The U.S. Coast Guard is asking boaters (including kayakers) to take the time to label their boats, paddles, life jackets, etc. with their names and contact information in order to avoid initiating expensive and time-consuming search and rescue efforts when there isn’t actually a person missing.
When someone finds a kayak or other piece of paddling gear floating around in the water without a paddler nearby, it is likely that a search may be started on the assumption that a paddler has capsized and lost contact with his/her kayak. In reality, it may just be that the boat or gear was not adequately secured on shore and drifted or blew away while the owner is blissfully unaware and safe on shore. If the gear is labeled with a name and contact information, attempts can be made to contact the owner perhaps preventing an unnecessary search. On the other hand, if you do in fact need help, knowing your name and contact information may help the Coast Guard reach friends and family who may be able to help narrow the search area if you have left a float plan with someone. This would hopefully shorten the time until needed help arrives.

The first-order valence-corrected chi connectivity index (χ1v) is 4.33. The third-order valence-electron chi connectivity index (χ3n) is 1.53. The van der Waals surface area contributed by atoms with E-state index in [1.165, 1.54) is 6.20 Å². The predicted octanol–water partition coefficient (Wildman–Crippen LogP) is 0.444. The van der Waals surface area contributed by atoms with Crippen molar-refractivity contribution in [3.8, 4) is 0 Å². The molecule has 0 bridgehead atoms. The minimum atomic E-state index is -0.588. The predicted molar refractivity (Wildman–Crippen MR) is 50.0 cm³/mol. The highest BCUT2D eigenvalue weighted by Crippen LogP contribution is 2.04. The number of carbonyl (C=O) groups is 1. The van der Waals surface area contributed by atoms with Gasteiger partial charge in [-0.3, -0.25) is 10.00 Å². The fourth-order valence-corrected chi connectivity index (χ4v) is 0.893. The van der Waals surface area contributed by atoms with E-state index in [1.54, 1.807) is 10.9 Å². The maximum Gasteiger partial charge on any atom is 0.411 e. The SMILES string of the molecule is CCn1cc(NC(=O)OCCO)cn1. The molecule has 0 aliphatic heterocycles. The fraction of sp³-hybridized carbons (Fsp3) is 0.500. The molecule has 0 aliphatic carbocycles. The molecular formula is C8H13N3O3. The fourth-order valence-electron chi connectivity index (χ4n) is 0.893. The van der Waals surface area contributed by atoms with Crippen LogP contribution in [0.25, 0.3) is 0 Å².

You can label your gear using a permanent marker. If you need to label a black neoprene sprayskirt or carbon paddle, you can use a paint pen in a lighter color. These can be found at craft stores and many hardware stores. (Make sure the paint in the pen is not water soluble.) You can contact your local Coast Guard Auxiliary to see about getting one of the special Paddle Smart Identification Stickers to place on your kayak. I received a couple of stickers from Sea Kayaker magazine along with a DVD I ordered from them a few months ago. If you start asking around, I suspect you may find some other paddle sport-related businesses and organizations that may have some to give out. There’s probably a good chance that you’ll see some in the booths at Canoecopia in Madison, Wisconsin this March.
Whatever method you use to label your gear, now is the time to take care of this task. We have a long winter here in Wisconsin. There should be plenty of time to get this done before spring.